Amid COVID gloom, could it be ‘India Shining’ in Tokyo?

Tokyo, Jul 22 (PTI): There is palpable tension, a sense of dread actually, but the COVID-hit Olympic Games starting Friday or the ‘Games of Hope’ as the IOC desperately wants the world to believe, could prove to be a watershed for the biggest ever Indian contingent with shooters, boxers and wrestlers expected to lead an unparalleled medal rush. The Games were postponed by a year because of the COVID-19 pandemic which hasn’t slowed down as much as the world would have wanted despite the advent of multiple vaccines. India, a nation of over 1.3 billion, has just 28 Olympic medals to its credit since making a debut back in 1900. That tally features just one individual gold that Abhinav Bindra picked up in 2008. This country is definitely more optimistic than before of what its 120 athletes — 68 men and 52 women — in Tokyo would achieve. The expectations are of a first ever double digit figure in the medals tally, surpassing the best haul of six achieved in the 2012 London Olympics, none of them gold.

The foremost among the contenders are 15 shooters. Mostly young, with significant international success to their credit in the past two years and buzzing with energy. A 19-year-old Manu Bhaker, a 20-year-old Elavenil Valarivan, an 18-year-old Divyansh Singh Panwar, and a 20-year-old Aishwary Pratap Singh Tomar are just some names from whom medal hopes are sky high. They seem ready for the pressure and come July 24, there could well be a gold rush that India has never seen in the Games.
On the other is a lone warrior — Mirabai Chanu (49kg) in weightlifting. The 26-year-old has come a long way since failing to record a single legitimate lift in the Rio Olympics five years ago. Since then, she has been a world champion (2017) and a Commonwealth Games champion (2018) and also holds the world record in clean and jerk. If all goes well, hers could be among the first medals that India would celebrate this weekend.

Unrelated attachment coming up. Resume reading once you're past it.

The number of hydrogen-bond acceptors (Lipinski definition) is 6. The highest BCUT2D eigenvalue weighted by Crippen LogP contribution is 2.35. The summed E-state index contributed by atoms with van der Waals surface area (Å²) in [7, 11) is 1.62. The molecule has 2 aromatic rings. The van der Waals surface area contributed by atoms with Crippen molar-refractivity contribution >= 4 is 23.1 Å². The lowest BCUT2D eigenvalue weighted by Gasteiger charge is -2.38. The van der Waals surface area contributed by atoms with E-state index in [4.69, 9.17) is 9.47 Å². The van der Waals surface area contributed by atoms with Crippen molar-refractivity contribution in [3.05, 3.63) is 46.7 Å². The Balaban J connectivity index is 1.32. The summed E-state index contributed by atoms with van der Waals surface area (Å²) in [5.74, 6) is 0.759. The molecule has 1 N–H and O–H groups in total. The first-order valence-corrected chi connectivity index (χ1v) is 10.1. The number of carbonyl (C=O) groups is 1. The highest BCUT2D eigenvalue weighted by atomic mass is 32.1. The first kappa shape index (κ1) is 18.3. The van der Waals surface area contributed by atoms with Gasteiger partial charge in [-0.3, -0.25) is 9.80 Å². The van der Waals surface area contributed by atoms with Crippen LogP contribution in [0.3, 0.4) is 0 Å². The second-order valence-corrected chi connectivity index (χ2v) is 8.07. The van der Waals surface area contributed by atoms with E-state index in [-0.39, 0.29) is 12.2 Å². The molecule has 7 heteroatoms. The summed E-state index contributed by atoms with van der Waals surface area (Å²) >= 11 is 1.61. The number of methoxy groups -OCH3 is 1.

Another bunch to watch out for is the archery team, led by seasoned world number one Deepika Kumari.
Deepika would be eager to exorcise the ghosts of 2012 London Olympics where too, she entered as the world number one only to misfire and go home empty-handed. With husband Atanu Das, a mixed team archery medal is being seen as a real possibility for India.
The boxers are another set of big contenders with world number one Amit Panghal (52kg), six-time world champion M C Mary Kom (51kg), former Asian Games champion Vikas Krishan (69kg) being the strongest medal hopes in the record group of nine that has qualified.
There are seven wrestlers in fray and it would be viewed as nothing short of a debacle, dare say a travesty, if the star duo of Bajrang Punia (65kg) and Vinesh Phogat (53kg) don’t end up on the podium after dominating every tournament they have been at in the past three years. Not to mention dark horses like Ravi Dahiya (57kg) and Deepak Punia (86kg), who was a world championships silver-medallist in 2019. Dahiya, who has won back to back Asian Championships, could well be the big star to emerge from the Games.
The two hockey teams are also going in with loads of optimism after decent outings in international tours of the past one year. The Manpreet Singh-led men’s team and the Rani Rampal-led women’s side are in with a genuine chance if they hold their nerves on the big stage. The last of India’s eight hockey gold medals came back in 1980 and for the first time in many years, there is actual hope that the drought could finally end for a new era to begin in the sport.
Table Tennis
There is some excitement surrounding the paddlers too with the mixed team of veteran A Sharath Kamal and the spunky Manika Batra being given a shot at a medal together.
In athletics, javelin thrower Neeraj Chopra’s spear could end the agony of near misses that the likes of PT Usha and the late Milkha Singh endured.
World champion PV Sindhu is also looking good for a second Olympic medal of her career, an achievement that would cement her place among the all-time greats of Indian sports.
Lawn Tennis
Veteran Sania Mirza spearheads the tennis challenge in her fourth Olympic appearance. She will be seen in the women’s doubles event alongside debutant Ankita Raina.
In addition and perhaps a sign of India’s growth as a sporting nation, the country would have representation in fencing (CA Bhavani Devi) and equestrian (Fouaad Mirza) for the very first time.
It is also for the first time that two swimmers (three in all) — Sajan Prakash and Srihari Nataraj — made the Olympic cut with ‘A’ qualification marks.

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